I think the article said that they are not sure how it works, but the drug had been used as an antimicrobial and antiparasitic back in the 40's I believe.
Posts: 180 | From ft. myers, florida | Registered: Apr 2004
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Dr Zhang released a study in April that looked at this.
quote:While the currently used drugs for treating bartonellosis, including rifampin, erythromycin, azithromycin, doxycycline, and ciprofloxacin, had very low minimal inhibitory concentration (MIC) against growing B. henselae, they had relatively poor activity against stationary phase B. henselae, except aminoglycosides.
Bartonella has a persister form, like Lyme, that current drugs are largely ineffective against.
Fortunately, there are a lot of FDA approved drugs that do work. We just haven't used them for Bartonella yet.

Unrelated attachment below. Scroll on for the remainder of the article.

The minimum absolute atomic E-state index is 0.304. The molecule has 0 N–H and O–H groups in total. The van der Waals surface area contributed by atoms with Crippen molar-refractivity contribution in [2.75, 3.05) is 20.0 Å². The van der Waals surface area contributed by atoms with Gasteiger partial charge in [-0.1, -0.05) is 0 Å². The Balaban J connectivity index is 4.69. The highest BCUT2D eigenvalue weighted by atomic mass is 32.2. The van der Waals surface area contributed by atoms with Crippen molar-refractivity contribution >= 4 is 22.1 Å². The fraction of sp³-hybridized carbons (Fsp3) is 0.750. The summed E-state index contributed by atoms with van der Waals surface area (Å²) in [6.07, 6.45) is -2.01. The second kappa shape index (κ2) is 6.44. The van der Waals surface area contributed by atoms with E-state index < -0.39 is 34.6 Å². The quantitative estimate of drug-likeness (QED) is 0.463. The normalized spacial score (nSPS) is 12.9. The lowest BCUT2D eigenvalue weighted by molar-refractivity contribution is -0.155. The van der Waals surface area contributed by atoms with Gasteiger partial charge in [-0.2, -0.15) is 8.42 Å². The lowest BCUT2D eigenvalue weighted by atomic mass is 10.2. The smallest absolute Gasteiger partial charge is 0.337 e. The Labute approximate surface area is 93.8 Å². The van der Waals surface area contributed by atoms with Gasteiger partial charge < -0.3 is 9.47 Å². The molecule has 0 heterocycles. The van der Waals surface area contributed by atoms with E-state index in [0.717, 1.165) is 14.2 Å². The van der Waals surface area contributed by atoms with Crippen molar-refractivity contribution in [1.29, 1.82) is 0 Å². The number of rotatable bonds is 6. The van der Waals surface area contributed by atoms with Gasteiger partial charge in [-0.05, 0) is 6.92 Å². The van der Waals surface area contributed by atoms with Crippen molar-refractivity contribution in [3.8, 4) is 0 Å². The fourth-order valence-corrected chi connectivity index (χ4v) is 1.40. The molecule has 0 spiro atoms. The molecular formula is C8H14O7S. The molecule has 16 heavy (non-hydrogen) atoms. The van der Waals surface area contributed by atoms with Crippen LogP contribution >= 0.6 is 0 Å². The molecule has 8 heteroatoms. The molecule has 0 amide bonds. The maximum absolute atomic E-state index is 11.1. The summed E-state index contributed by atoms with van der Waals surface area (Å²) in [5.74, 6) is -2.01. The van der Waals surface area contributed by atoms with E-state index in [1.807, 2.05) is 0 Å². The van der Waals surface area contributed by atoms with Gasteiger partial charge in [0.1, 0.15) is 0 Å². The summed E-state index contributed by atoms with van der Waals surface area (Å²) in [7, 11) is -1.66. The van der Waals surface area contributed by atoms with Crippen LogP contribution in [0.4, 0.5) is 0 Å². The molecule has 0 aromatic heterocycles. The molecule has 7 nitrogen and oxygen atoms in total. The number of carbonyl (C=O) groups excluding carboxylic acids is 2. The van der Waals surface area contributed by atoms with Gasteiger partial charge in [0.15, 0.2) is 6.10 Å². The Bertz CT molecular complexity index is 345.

quote:The identified top drug candidates include pyrvinium pamoate, daptomycin, methylene blue, azole drugs (clotrimazole, miconazole, sulconazole, econazole, oxiconazole, butoconazole, bifonazole), aminoglycosides (gentamicin and streptomycin, amikacin, kanamycin), amifostine (Ethyol), antiviral Lopinavir/ritonavir, colistin, nitroxoline, nitrofurantoin, verteporfin, pentamidine, berberine, aprepitant, olsalazine, clinafloxacin, and clofoctol. Pyrvinium pamoate, daptomycin, methylene blue, clotrimazole, and gentamicin and streptomycin at their respective maximum drug concentration in serum (Cmax) had the capacity to completely eradicate stationary phase B. henselae after 3-day drug exposure in subculture studies.
[ 09-14-2019, 01:34 AM: Message edited by: Charles12 ]
Posts: 100 | From Virginia | Registered: Mar 2010
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